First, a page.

Given the time in service working fine, I’m guessing this is less to do with USB and more to do with lower endurance NAND in removable storage and it’s coming to end of life. That’s only my speculation, I’ve not done any testing to confirm that.

I made my setup mostly for low power requirements. But I think next time around I’ll get a little mini pc, eg on an Intel n100 platform or similar, ideally with two sata ports and use get rid of usb storage.


Yup, that sounds like a USB install, all right.

You’ll be fine once you ditch the USB. Even dogshit eMMC storage–hell, even SD Cards, for the most part–do well enough for what you’d expect out of them, but USB is an absolute nightmare in the long run.

I was honestly surprised how long it lasted without causing me trouble. It was a convenient stop gap using hardware I already had on hand, but it didn’t play up for so long I never had urgency to replace it.

I suspect that’s because you started out with an extremely high quality drive. Those Samsung drives are head and shoulders above the typical USB drive out there.

They’re still USB, though. =)

Would you mind sharing the SMART-Values for TBW?

The T5 is basically a(n mSATA) 850 EVO inside. The 850 EVO 500 GB is rated for 150 TBW. (Reddit)

Most of the useful things arent testable. But sure

smartctl 7.2 2020-12-30 r5155 [aarch64-linux-5.15.0-1047-raspi] (local build)
Copyright (C) 2002-20, Bruce Allen, Christian Franke, www.smartmontools.org

Model Family:     Samsung based SSDs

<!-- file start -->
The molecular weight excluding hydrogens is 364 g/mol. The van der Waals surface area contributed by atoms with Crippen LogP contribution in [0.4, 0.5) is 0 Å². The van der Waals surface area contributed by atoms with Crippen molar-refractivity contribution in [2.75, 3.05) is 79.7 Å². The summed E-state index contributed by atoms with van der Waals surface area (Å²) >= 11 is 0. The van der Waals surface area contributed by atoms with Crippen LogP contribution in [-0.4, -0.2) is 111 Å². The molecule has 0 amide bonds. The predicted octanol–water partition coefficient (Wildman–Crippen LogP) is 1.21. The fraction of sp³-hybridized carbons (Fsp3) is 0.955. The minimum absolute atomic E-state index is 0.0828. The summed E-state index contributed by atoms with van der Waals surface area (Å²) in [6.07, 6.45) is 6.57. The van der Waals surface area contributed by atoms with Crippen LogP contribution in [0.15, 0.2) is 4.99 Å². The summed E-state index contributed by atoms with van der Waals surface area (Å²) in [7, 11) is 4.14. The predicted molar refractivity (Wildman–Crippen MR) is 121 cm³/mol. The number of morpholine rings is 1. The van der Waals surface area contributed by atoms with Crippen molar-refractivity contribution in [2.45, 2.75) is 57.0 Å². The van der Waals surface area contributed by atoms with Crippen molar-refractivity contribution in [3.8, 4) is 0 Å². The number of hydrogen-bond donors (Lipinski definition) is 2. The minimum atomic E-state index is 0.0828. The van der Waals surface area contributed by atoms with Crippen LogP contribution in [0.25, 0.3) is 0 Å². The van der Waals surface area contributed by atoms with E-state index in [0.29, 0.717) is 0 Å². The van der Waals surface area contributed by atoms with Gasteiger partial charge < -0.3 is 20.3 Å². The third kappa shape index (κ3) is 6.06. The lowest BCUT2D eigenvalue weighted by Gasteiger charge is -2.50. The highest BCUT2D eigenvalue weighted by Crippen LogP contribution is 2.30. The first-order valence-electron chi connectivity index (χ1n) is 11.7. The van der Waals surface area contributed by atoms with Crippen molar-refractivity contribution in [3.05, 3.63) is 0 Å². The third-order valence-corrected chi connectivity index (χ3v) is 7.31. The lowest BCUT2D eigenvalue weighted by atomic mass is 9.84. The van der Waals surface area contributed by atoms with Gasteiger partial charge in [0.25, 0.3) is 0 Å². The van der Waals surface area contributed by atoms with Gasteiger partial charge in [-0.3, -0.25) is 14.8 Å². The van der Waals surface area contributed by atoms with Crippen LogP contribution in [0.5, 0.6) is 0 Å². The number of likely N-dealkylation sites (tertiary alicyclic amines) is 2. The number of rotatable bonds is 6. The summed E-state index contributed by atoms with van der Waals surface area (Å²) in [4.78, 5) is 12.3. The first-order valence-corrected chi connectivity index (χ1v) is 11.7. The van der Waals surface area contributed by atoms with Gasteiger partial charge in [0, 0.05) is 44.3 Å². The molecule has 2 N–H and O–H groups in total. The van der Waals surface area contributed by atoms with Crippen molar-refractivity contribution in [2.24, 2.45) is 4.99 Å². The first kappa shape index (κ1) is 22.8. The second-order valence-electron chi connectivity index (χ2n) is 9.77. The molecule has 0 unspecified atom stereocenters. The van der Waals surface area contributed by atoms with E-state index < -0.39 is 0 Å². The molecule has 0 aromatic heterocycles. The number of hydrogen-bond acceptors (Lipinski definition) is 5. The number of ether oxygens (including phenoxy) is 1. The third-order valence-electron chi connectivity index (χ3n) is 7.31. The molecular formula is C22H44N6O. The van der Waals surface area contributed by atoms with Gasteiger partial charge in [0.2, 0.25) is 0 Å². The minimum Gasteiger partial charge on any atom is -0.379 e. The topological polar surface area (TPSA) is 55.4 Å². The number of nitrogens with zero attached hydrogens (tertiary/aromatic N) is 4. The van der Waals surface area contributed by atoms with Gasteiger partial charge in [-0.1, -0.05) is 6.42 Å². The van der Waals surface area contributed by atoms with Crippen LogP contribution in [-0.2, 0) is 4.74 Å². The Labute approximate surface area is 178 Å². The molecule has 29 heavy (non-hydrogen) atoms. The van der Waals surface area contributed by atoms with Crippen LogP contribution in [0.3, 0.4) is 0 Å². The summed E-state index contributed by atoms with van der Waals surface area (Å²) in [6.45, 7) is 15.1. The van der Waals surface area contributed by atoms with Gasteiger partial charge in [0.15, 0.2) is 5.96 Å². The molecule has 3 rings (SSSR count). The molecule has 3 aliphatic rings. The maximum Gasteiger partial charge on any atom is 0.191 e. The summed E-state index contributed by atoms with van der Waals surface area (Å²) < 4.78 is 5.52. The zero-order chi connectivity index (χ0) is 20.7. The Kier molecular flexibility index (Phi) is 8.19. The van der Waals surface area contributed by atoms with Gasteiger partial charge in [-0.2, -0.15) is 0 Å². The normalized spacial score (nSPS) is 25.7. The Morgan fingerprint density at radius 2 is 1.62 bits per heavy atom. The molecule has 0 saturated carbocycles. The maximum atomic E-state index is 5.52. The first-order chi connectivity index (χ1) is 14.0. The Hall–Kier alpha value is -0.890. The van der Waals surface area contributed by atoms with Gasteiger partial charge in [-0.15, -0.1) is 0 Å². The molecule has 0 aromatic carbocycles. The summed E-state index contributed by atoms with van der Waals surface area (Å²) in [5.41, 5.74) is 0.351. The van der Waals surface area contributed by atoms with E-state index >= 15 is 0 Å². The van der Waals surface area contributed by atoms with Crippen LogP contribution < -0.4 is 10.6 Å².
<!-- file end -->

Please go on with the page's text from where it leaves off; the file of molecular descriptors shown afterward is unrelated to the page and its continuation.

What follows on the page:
Device Model:     Samsung Portable SSD T5
Serial Number:    S46UNS0R800420K
LU WWN Device Id: 5 002538 e00000000
Firmware Version: MVT42P1Q
User Capacity:    1,000,204,886,016 bytes [1.00 TB]
Sector Size:      512 bytes logical/physical
Rotation Rate:    Solid State Device
Form Factor:      mSATA
TRIM Command:     Available, deterministic, zeroed
Device is:        In smartctl database [for details use: -P show]
ATA Version is:   ACS-2, ATA8-ACS T13/1699-D revision 4c
SATA Version is:  SATA 3.1, 6.0 Gb/s (current: 6.0 Gb/s)
Local Time is:    Mon Mar 18 09:45:09 2024 UTC
SMART support is: Available - device has SMART capability.
SMART support is: Enabled

SMART overall-health self-assessment test result: PASSED

General SMART Values:
Offline data collection status:  (0x00)	Offline data collection activity
					was never started.
					Auto Offline Data Collection: Disabled.
Self-test execution status:      (   0)	The previous self-test routine completed
					without error or no self-test has ever 
					been run.
Total time to complete Offline